Miami is famous for its Cuban food. Wherever you go, be sure to try pork with dense crackling, arroz con pollo (baked chicken with saffron rice), bistec palomilla (thin-cut steak piled high with minced onions) accompanied by the inevitable beans and rice. Platanos (or fried plantains, which resemble bananas) are ubiquitous, as is yuca, a potato-like vegetable. Fast food includes a white bean soup with chorizo and pork called caldo gallego, or a Cuban sandwich, served warm: media noche with ham, pork and cheese is the best known. Batidos, tropical-fruit shakes made with mango, mamey and guanabana are delicious. Finish with a café Cubano, also known as a cafecito.
CAFÉ TU TU TANGO
CocoWalk Shopping Center, 3015 Grand Avenue (00 1 305 529 2222). Very New Grove. Go for people-watching, best done from the second-floor outdoor patio. Reservations not accepted.
1700 James Avenue, Miami Beach (00 1 305 673 1010; www.casatualifestyle.com). A hidden gem in a Mediterranean-style villa where the beautiful terrace provides the backdrop for some of the best Italian cuisine this side of Amalfi Coast. Try the tagliolini with ossetra caviar and crème fraîche, sounds simple, but the rich flavour and incredible texture are to die for.
EAST COAST FISHERIES
360 West Flagler at North River Drive (00 1 305 372 1300). A Miami classic that is unprepossessing, but offers up to 150 seafood dishes. Daily lunch and dinner.
1656 Alton Road, Miami Beach (00 1 305 672 1861). Epicure has the freshest of everything, from fruit to fish to flowers. It is really is the only place on South Beach to get the very best ingredients. And if you don’t want to cook, the hot deli serves up full gourmet meals.
377 Alhambra Circle (00 1 305 445 3555). Smart yuppies gather here. Cool and classy, with tables spilling on to the street. The waitresses — also cool and classy — earn up to $100 a night in tips. Closed Sunday. Live jazz Saturday nights.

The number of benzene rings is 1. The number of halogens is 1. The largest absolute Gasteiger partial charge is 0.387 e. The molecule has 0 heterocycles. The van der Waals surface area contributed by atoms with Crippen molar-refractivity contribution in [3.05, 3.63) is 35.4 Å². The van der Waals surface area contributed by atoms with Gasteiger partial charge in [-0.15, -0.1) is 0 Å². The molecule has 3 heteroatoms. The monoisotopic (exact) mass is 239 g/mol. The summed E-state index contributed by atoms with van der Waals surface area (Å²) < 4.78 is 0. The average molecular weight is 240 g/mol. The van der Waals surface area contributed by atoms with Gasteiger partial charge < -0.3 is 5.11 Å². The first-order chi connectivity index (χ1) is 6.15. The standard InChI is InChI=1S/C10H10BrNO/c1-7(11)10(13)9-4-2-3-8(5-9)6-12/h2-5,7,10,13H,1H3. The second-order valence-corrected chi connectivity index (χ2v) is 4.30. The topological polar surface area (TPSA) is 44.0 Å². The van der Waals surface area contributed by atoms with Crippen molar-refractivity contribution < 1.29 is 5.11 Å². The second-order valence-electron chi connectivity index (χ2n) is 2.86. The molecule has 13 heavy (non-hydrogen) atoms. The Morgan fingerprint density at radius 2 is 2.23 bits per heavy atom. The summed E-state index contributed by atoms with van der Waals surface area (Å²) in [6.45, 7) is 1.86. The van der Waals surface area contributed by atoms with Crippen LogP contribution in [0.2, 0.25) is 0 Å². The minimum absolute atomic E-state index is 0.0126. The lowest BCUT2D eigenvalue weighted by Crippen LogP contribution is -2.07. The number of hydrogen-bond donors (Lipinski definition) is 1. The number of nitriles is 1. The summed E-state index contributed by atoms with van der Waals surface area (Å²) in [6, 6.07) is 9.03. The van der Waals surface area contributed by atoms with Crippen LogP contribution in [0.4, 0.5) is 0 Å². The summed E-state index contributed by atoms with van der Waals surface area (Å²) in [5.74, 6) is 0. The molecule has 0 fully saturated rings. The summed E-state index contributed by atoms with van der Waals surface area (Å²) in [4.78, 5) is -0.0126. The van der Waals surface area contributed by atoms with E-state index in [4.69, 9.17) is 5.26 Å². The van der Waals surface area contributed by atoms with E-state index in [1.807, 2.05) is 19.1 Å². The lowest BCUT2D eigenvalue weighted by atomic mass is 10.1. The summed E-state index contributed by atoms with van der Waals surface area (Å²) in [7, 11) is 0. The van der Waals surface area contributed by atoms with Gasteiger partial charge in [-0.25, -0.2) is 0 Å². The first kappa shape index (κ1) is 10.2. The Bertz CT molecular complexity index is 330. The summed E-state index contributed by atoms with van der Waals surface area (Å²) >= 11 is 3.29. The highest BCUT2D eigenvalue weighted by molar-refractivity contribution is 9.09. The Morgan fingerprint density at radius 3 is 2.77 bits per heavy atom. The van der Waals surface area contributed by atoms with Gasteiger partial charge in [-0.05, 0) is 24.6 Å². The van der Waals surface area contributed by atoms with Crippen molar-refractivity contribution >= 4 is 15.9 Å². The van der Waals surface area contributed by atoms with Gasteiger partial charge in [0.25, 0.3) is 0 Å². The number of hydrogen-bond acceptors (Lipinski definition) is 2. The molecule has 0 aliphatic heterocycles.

1933 South West 8th Street (00 1 305 649 2015). Serves simple Nicaraguan food.
285 North West 7th Street (00 1 305 649 0440). Equally casual and authentic, offering seriously good Cuban food. Daily breakfast, lunch and dinner.
JOE’S STONE CRAB
11 Washington Avenue, Miami Beach (00 1 305 673 0365; www.joesstonecrab.com). World-famous Joe’s has been open since 1913, some locals have been going there almost daily since before World War II and wouldn’t consider anywhere else. It gets busy at lunchtime and dinner throughout the Stone Crab season (Nov-May), and doesn’t take reservations; but the wait is always worth it, even if you may not get a table for more than an hour.
LA ESQUINA DE TEJAS
101 South West 12th Avenue (00 1 305 545 0337). Loud and lively place which serves great Cuban food. Ronald Reagan wooed Latin voters by eating here — and the owner has shown off the seat he sat on many times over. Daily breakfast, lunch and dinner.
LARIOS ON THE BEACH
820 Ocean Drive (00 1 305 532 9577; no reservations). Owned by Miami’s local heroine Gloria Estefan, this place offers nuevo (lighter) Cuban cuisine.
LE BOUCHON DU GROVE
3430 Main Highway (00 1 305 448 6060). Perenially packed hole-in-the-wall restaurant in the middle of Coconut Grove. The owner, Georges Eric, is the heart and soul of this very boisterous bistro. And the tarte tatin is one of the best outside Paris.
1439 Alton Road, Miami Beach (00 1 305 532 5463; www.limefreshmexicangrill.com). The queue around the block every night gives this one away, as locals flock to sample Lime Fresh’s famous burritos, tacos and salads, all made with the freshest, high-quality ingredients.
2550 South Bayshore Drive (00 1 305 858 1431). A Miami institution, offering both an expensive restaurant and the dockside Raw Bar. No reservations for Raw Bar.
915 Lincoln Road (00 1 305 534 5979). Less chic but lively. Serves Asian/Pacific Rim cuisine. Daily dinner.
PRIME ONE TWELVE
The Browns Hotel, 112 Ocean Drive, Miami Beach (00 1 305 532 8112; www.prime112.com). This latest success for owner Myles Chafetz is great for people-watching — from real-estate developers to nightclub impresarios and rock stars (Lenny Kravitz is a regular). And the food lives up to the celebrity-fuelled hype.